Francis Henry Newbery 1855–1946
By George Rawson
Fra Newbery, as he liked to be called, was a leading figure in British art and design in the twenty years around 1900. As Director of Glasgow School of Art from 1885 to 1917 he made his school one of the major art training institutions in the world. As a painter he was closely associated with the Glasgow Boys, a group of artists who were part of the European avant-garde in the early 1890s. He was an important figure in the Arts and Crafts movement in Scotland and in the later 1890s helped the group of designers around the architect Charles Rennie Mackintosh to achieve international fame. The Glasgow School of Art building which Mackintosh designed in close collaboration with Newbery is everywhere acknowledged as one of the masterpieces of twentieth century architecture. Newbery, however, spent over half of his life in Dorset.
He was born in Membury in Devon on 15 May 1855, but he grew up in Bridport where he lived from 1858 to 1875. Here he trained to be a teacher at the Bridport Boys’ General School under its gifted headmaster John Beard, qualifying in 1874. From about 1871 he attended the Bridport School of Art, on the first floor of the Literary and Scientific Institute, qualifying as an art master, and acting as assistant to its headmaster. In 1875 he obtained an appointment as art master at a London secondary school. He worked in London schools until 1882 when he obtained a scholarship to become an Art Master in Training at the National Art Training School (now the Royal College of Art). By the time he left to become the head of the Glasgow School of Art in 1885, he was acting as a member of staff, teaching painting, the figure, and architecture.
At Glasgow Newbery appointed major professional artists, designers, and architects to teach his courses. Its teachers included artists, designers, and architects of international standing from across Europe, and the number of women on its staff far exceeded those to be found in other schools. Classes were conducted on practical lines, the students being thoroughly trained, where possible, in the use of the materials of their chosen professions. Under Newbery Glasgow was one of the first art schools to introduce courses in craft subjects. Believing that everyone was a potential artist, Newbery saw the teacher’s role as enabling the student to discover and develop his or her own unique artistic personality.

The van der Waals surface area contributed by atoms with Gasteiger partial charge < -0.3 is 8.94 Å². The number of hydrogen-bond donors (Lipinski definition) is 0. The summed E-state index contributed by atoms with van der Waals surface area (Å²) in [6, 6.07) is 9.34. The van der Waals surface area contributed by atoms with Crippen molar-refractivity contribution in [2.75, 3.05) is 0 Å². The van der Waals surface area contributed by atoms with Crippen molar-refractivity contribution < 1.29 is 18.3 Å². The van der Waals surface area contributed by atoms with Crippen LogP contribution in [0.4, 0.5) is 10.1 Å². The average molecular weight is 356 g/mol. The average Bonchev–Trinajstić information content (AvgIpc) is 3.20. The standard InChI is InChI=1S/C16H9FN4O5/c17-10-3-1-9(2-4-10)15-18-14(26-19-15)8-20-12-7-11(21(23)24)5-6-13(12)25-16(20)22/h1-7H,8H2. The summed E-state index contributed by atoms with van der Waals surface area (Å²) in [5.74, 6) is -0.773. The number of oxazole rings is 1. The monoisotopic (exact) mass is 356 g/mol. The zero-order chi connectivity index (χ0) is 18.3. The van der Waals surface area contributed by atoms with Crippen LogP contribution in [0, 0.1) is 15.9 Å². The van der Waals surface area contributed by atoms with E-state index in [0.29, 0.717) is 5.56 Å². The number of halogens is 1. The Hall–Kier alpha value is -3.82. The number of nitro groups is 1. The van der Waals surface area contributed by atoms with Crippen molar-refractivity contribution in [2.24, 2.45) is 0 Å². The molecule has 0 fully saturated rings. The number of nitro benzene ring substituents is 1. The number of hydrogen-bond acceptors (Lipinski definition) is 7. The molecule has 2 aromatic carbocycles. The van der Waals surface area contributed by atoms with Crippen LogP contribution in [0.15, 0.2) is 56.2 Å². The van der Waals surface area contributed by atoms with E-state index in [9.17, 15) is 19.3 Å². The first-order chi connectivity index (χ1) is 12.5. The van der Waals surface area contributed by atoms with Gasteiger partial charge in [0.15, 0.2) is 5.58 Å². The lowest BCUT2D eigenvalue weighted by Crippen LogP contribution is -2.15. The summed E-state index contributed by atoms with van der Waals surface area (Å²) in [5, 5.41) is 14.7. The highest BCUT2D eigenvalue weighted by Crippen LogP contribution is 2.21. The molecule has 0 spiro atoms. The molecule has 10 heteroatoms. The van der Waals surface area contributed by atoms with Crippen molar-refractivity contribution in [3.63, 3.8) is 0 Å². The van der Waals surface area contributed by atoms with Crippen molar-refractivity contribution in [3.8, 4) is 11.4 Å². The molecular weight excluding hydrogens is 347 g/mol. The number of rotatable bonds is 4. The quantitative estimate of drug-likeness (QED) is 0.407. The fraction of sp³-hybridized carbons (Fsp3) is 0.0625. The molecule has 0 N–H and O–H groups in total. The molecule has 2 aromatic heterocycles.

On his retirement Newbery and his wife Jessie, a leading embroiderer, designer and artist in her own right, retired to live in Corfe Castle. After staying at the Greyhound Inn from 1919 they bought Eastgate House, on East Street, in 1921 together with a former chapel and cottages grouped around a courtyard, known as Well Court, on West Street. The chapel became Newbery’s studio.
Newbery had had a successful painting career from the 1890s, showing at leading exhibitions in London, Paris, Munich, the Venice Biennales, and the United States: his paintings finding their way into public and private collections across the world. Influenced by Whistler, the Dutch Hague School and the French painter Millet amongst others, his work was quite diverse in style. He was primarily a painter of the human figure: ranging from groups of children, to aesthetic interiors with single female subjects, to studies of working people at their occupations, or at leisure. His holidays during the early twentieth century had been spent at Walberswick on the Suffolk coast where many of his works were executed.
Much of Newbery’s work in Dorset focused on the village of Corfe itself – he made several paintings of the castle, its people, and his friends across the county, whom he portrayed along with trappings related to their interests and occupations. Since his last years in Glasgow, however, he had become increasingly interested in celebrating the history and culture of particular places in his art, and in making his work publicly visible in the locations which he depicted. This related to his philosophy that art was an essential human activity which should be practised and shared by everyone. Newbery designed Corfe’s War Memorial, a sculpture of Saint Edward for its Parish Church, and a sign for the village. In Bridport he donated a series of paintings, recording the town’s industrial heritage, to its Town Hall. In Swanage he designed, decorated and made paintings for the sanctuary of its Roman Catholic Church: and, to bring art to the Dorset public at large, he painted signs for its public houses. He completed most of his public works in Dorset between the ages of 65 and 75.
Newbery died, aged 91, at Corfe Castle on 18 December 1946.